…Kokori stands as a metaphor for our unrewarded heroes of democracy, who remain sidelined while charlatans and pretenders run the show.


Frank Ovie Kokori has suffered; really suffered! Physically. Psychologically. Politically. Professionally. This diminutive labour leader has passed through “hell.” Today, he spends his life savings nursing a wife virtually turned vegetable from a debilitating stroke. Esther Kokori has been in that condition since 1999, shortly after her husband secured his freedom from three years of detention (August 1994 to June 1998) at the Bama Prisons, in a town whose burning weather makes it virtually next door to hell. Kokori earned his time in that Borno State jail for leading oil workers to demand that Nigeria’s then maximum dictator, General Sani Abacha, relinquish power to civilians.

For the love of democracy, Urhobo-born Kokori, as general secretary of the National Union of Petroleum and Natural Gas Workers (NUPENG), passed through the fiery crucible of vicissitudes. When the umbrella Nigeria Labour Congress (NLC) under Paschal Bafyau, vacillated in 1994, Kokori led NUPENG to sustain the struggle for the restoration of the June 12 mandate of Nigeria’s undeclared president-elect, Bashorun M.K.O. Abiola.

Indeed, if a roll-call of the heroes of Nigeria’s contemporary Republic should hold, it would amount to an unforgivable oversight and uncharitable injustice for Kokori not to be among the top five. Kokori will easily rate as poster-boy of that epic crusade. Yet the man continues unsung and unrewarded. After four regimes and four presidents, he still remains in the cold.
I helped put together his memoirs, Frank Kokori: The Struggle For June 12. During interview sessions at his Ojuelegba, Lagos, home, he spoke of dashed hopes suffered at the instance of former President Olusegun Obasanjo (OBJ) Several times, the president would be flying in from Abuja and invite Kokori to meet him at the Presidential Wing of the Murtala Muhammed Airport in Lagos. Kokori would abandon everything to wait for His Excellency. As soon as OBJ landed, both men would take a chopper ride to Obasanjo’s Ota Farm or Abeokuta home. They would spend days together till His Excellency returned to Ikeja Airport en route Abuja.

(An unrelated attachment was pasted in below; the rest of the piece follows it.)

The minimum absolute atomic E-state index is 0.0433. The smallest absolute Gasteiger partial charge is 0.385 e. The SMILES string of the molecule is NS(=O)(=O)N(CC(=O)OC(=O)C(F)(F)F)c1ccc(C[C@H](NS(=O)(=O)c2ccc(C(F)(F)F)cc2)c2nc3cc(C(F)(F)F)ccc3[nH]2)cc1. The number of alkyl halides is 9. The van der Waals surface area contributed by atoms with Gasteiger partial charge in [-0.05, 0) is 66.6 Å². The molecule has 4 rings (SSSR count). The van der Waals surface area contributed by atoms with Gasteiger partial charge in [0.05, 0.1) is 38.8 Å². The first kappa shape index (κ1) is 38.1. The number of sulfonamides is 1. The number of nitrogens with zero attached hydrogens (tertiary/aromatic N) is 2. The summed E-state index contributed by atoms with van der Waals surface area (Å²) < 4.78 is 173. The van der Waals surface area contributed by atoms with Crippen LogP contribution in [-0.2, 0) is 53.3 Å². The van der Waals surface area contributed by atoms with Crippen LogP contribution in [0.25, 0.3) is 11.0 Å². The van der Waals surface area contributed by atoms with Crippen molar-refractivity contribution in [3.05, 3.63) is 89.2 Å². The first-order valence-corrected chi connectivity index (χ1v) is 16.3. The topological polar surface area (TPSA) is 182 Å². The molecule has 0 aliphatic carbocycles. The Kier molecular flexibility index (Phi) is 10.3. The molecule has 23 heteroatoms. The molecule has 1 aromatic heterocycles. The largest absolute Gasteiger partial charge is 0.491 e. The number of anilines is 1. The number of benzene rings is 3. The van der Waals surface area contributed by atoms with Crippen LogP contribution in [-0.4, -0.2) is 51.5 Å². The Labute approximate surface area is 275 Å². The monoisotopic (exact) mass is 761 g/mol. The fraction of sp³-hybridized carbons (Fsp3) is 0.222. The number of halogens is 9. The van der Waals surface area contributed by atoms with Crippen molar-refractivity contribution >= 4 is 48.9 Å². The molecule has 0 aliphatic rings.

“Oh, Obasanjo; Obasanjo will not give you a kobo!” Kokori would chuckle during those narrations. The retired leader of oil-workers apparently made those trips at his own expense. But the then president always assured his fellow Bama Prison alumnus that his chairmanship of the Niger-Delta Development Commission (NDDC) was a done deal. This organisation Kokori had walked away from when Babangida, around 1992, appointed him onto the board as secretary, only to render the position non-executive and subordinate to an executive chairman. Kokori waited in vain for OBJ to play ball. The promised appointment remained on “hibernation mode” until that regime expired. Kokori blamed hawks in the ruling Peoples Democratic Party (PDP), whom he felt warned Obasanjo against appointing an unbendable ideologue (a non-party member for that matter!) as head of such a “juicy” agency.

Ideologically speaking, Kokori belonged to Nigeria’s second generation of socialist and communist-trained unionists. His NUPENG waged wars against casualisation and defied the oil giants to unionise every arm of the oil sector. Those labour leaders paid heavily for their effrontery. The last time I checked (and I stand to be corrected), not a single one of Kokori’s seven children had the privilege of employment in an oil company. Not one. Why? For this simple reason: Their father, working with the Asiya Otus, the John Enas Dubres, the Joseph Akinlajas, the Elijah Okougbos, wrested from the oil giants juicy welfare packages for oil workers.

It has often been said that this democracy has failed to reward its real heroes. In fact, apart from a handful, like Asiwaju Bola Tinubu and Comrade Shehu Sani, those who frontally defied the military’s gun barrel to birth this democracy have been left in the cold. Today, what benefits have accrued to democratic heroes like Bolaji Akinyemi, Ayo Opadokun, Arthur Nwankwo…


But he got paid back with an evil coin. Returning from Bama into a blaze of national and international awards, including being declared “Prisoner of Conscience” by the late Nelson Mandela and Pope Saint John Paul II, this prophet would be stung by his own constituency. Perhaps intimidated by Kokori’s towering image, new NUPENG leaders hastily shooed him off into an impromptu retirement, post-detention. This ingratitude is a story hardly told.